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BOOK REVIEWS 241 I only express my natural appreciation of your genius when I say that I deeply desire to see the finished product." Yet in an exchange of letters with Pierce in 1905 concerning Royce's proposed "System," Pierce noted that he had had little time to read Royce's letters, then tossed off the following devastating paragraph: "What you say is that you show how to build up an asymmetrical relation out of symmetrical elements exclusively. Symmetry is the equality of certain parts. Asymmetry an inequality among them. So what you say is that inequality can result from equality and nothing else. You cannot be surprised if I say that this is too Hegelian" (p. 490). Royce's hot reply must be read in its entirety. A picture of the personality of Santayana comes out clearly in a letter to William James, dated March 4, 1893. An argument concerning the fate of Philosophy 1 at Harvard had erupted between Palmer, Royce, Dunbar and Santayana. "Santayana looked down upon the bloody arena with the contemplative peace of a Roman spectator (my figures of speech are a little confused, but you will make out the essentials of the scene if you try)" (p. 310). Royce's contempt for the intellectual development of California is well known. Yet his criticisms at points appear surprisingly contemporary. In 1878 he wrote to George Buchanan Cole: "Here in the University I am after all much alone. It is not what it used to be when I was a student. The classmates are scattered, of course; and to be an instructor is to look on old scenes through new glasses. My own students are plastic, sometimes bright, often amusing, but they are no companions. The members of the Faculty are cordial enough; but all old teachers are self-absorbed men, with plans of their own .... " Again, in 1882 to William James: "The Regents, a miscellaneous and comparatively ignorant body, are by fits and starts meddlesome, always stupid, not always friendly, and never competent or anxious to discover the nature of our work or of our ability" (p. 113). By 1902, Royce's opinion of the scholastic quality of the University had improved somewhat. During his visiting summer teaching he wrote to Hugo Miinsterberg: "the University, at all events, is in a wholesome state of progress. Wheeler works like Hercules. Yet education here shows some signs of the approaching deluge of feminism that you predict, and against which Wendell, as our Noah, preaches, and builds his ark" (p. 439). Royce did not mention here the encouragement of this "feminism" by both President Wheeler and his wife, whose home on Scenic Avenue was always open for women students' meetings and who promoted the first organization for women on the Berkeley campus, the Associated Women Students. JEAN G. HARRELL California State College, Hayward Theism and Empiricism. By A. Boyce Gibson. (New York and London: SCM Press, Ltd., 1970. Pp. 280, $8) This book has all the qualities required to become a classic in the philosophy of religion: immense erudition in the entire literature of the subject combined with refreshingly original emphases in the author's interpretation of the past classics in the field; an elegant clarity of exposition and argumentation; and an exquisite tightness yet suppleness in the development of the central thesis. A word now about each of the three main points above: (1) the erudition; (2) the central thesis; and (3) the literary style. First, then, Gibson's superb mastery of past 242 HISTORY OF PHILOSOPHY classics in the philosophy of religion (right up to the present time), shows forth brilliantly in his fresh examination of the celebrated "proofs" for the existence of God (Chapters V-VI). These arguments have received, in one form or another, treatment by such thinkers as Anselm, Aquinas, Descartes, Spinoza, Leibniz, More, Hume, Kant, Butler, Paley and many others indeed, all of whom are examined here with probing insights. Among the more contemporary thinkers he examines Alexander, F. H. Bradley, Braithwaite, Kierkegaard, Marcel, Otto, Tennant and numerous others. With a sure and penetrating probe, he gives the reader a fresh exhibition of both the weaknesses and the strong points in all...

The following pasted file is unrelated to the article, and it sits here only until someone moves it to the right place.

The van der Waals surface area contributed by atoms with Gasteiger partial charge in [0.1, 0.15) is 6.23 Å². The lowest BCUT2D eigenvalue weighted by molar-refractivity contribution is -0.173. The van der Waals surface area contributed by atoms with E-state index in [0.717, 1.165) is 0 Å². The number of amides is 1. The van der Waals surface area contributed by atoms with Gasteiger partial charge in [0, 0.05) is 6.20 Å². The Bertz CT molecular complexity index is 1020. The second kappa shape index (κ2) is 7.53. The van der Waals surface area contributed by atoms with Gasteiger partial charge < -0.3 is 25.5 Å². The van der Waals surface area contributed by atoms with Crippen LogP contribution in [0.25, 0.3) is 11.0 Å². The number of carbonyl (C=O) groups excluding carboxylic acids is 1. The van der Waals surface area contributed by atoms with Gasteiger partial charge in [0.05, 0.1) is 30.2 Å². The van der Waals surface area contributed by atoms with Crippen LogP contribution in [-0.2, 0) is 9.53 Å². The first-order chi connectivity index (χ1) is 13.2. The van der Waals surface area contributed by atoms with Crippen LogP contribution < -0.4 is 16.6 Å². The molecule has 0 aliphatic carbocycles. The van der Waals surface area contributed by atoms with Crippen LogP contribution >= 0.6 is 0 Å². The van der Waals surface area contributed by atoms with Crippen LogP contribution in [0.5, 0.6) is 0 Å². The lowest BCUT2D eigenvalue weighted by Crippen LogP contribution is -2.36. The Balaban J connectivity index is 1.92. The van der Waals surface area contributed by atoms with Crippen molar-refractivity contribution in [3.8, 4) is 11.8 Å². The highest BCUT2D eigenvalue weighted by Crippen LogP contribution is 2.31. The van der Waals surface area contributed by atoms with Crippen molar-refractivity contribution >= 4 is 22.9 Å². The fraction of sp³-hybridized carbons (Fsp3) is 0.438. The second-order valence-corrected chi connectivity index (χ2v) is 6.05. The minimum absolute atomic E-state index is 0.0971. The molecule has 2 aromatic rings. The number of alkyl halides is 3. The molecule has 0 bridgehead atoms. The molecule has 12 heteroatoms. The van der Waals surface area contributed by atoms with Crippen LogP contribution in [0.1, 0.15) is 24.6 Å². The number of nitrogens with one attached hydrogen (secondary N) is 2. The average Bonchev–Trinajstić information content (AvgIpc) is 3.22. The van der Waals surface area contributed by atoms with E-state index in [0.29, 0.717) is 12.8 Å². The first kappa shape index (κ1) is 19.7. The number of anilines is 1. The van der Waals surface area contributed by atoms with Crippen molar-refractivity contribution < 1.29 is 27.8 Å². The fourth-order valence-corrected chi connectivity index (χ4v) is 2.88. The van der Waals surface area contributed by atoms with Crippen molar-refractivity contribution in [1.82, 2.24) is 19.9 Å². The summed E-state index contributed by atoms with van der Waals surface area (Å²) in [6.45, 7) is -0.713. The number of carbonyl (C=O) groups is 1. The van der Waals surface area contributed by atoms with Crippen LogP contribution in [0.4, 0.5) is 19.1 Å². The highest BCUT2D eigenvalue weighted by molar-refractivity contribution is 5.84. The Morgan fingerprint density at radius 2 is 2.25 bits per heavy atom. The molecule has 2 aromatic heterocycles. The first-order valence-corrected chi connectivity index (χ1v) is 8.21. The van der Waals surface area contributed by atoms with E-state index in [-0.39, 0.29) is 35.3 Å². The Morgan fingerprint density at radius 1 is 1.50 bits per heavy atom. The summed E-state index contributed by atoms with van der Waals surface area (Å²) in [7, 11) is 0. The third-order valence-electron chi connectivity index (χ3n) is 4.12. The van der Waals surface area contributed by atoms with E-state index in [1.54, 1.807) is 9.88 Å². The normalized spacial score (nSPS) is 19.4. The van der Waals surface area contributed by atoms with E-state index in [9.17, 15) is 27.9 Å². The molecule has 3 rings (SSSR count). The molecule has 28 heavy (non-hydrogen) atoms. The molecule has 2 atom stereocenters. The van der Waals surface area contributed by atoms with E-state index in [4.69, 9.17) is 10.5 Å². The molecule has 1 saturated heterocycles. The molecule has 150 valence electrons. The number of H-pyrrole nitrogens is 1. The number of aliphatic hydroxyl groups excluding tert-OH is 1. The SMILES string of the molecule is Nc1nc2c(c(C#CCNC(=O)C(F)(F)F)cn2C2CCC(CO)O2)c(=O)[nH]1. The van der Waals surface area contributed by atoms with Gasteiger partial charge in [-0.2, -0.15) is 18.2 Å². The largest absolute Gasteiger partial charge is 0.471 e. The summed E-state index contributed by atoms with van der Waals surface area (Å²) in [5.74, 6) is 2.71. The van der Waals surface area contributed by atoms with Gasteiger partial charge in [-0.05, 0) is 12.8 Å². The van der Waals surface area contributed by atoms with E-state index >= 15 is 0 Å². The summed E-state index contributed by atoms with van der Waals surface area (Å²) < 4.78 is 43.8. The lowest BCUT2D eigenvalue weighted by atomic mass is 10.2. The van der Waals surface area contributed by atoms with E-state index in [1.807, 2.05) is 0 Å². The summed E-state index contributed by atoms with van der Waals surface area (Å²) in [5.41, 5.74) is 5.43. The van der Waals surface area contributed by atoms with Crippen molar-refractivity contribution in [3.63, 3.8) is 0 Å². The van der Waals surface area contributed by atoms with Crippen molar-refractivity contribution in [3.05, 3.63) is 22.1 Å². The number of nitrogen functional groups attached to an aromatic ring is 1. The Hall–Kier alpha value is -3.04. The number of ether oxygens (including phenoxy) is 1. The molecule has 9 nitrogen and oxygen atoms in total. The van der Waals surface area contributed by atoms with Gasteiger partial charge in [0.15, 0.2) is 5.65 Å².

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pp. 241-243
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